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Office of Neuroscience Research > WUSTL Neuroscience News > Surprising culprit in nerve cell damage identified

Surprising culprit in nerve cell damage identified



 From the WUSTL Newsroom...

In many neurodegenerative conditions — Parkinson’s disease, amyotrophic lateral sclerosis (ALS) and peripheral neuropathy among them — an early defect is the loss of axons, the wiring of the nervous system. When axons are lost, nerve cells can’t communicate as they should, and nervous system function is impaired. In peripheral neuropathy in particular, and perhaps other diseases, sick axons trigger a self-destruct program.

In new research, scientists at Washington University School of Medicine in St. Louis have implicated a specific molecule in the self-destruction of axons. Understanding just how that damage occurs may help researchers find a way to halt it.

The study is published March 22 in the journal Neuron.

“Axons break down in a lot of neurodegenerative diseases,” said senior author Jeffrey D. Milbrandt, MD, PhD, the James S. McDonnell Professor and head of the Department of Genetics. “Despite the fact these diseases have different causes, they are all likely rooted in the same pathway that triggers axon degeneration. If we could find a way to block the pathway, it could be beneficial for many different kinds of patients.”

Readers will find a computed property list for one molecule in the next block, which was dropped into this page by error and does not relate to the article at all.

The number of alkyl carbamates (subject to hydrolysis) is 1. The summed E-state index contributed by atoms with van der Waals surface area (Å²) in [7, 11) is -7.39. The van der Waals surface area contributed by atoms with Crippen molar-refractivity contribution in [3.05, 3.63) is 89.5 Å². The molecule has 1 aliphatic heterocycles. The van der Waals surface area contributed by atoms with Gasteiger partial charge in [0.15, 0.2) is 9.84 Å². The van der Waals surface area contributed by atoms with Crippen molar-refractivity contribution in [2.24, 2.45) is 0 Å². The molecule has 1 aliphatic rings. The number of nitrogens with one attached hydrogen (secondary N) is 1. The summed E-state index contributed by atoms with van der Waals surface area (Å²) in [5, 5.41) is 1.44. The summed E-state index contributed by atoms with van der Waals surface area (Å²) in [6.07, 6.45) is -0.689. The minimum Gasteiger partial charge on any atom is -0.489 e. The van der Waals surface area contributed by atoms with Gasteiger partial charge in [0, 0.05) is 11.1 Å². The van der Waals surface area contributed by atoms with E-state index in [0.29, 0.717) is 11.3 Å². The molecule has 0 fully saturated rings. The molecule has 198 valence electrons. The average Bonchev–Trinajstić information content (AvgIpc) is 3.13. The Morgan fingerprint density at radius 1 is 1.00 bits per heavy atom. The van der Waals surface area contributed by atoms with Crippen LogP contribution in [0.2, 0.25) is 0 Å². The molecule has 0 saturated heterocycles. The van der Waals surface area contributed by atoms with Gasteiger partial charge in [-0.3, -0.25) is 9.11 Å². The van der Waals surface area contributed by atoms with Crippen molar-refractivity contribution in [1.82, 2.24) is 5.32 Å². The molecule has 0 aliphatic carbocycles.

Since the molecular pathway that leads to loss of axons appears to do more harm than good, it’s not clear what role this self-destruct mechanism plays in normal life. But scientists suspect that if the pathway that destroys axons could be paused or halted, it would slow or prevent the gradual loss of nervous system function and the debilitating symptoms that result. One such condition, peripheral neuropathy, affects about 20 million people in the United States. It often develops following chemotherapy or from nerve damage associated with diabetes, and can cause persistent pain, burning, stinging, itching, numbness and muscle weakness.

“Peripheral neuropathy is by far the most common neurodegenerative disease,” said co-author Aaron DiAntonio, MD, PhD, the Alan A. and Edith L. Wolff Professor of Developmental Biology. “Patients don’t die from it, but it has a huge impact on quality of life.”

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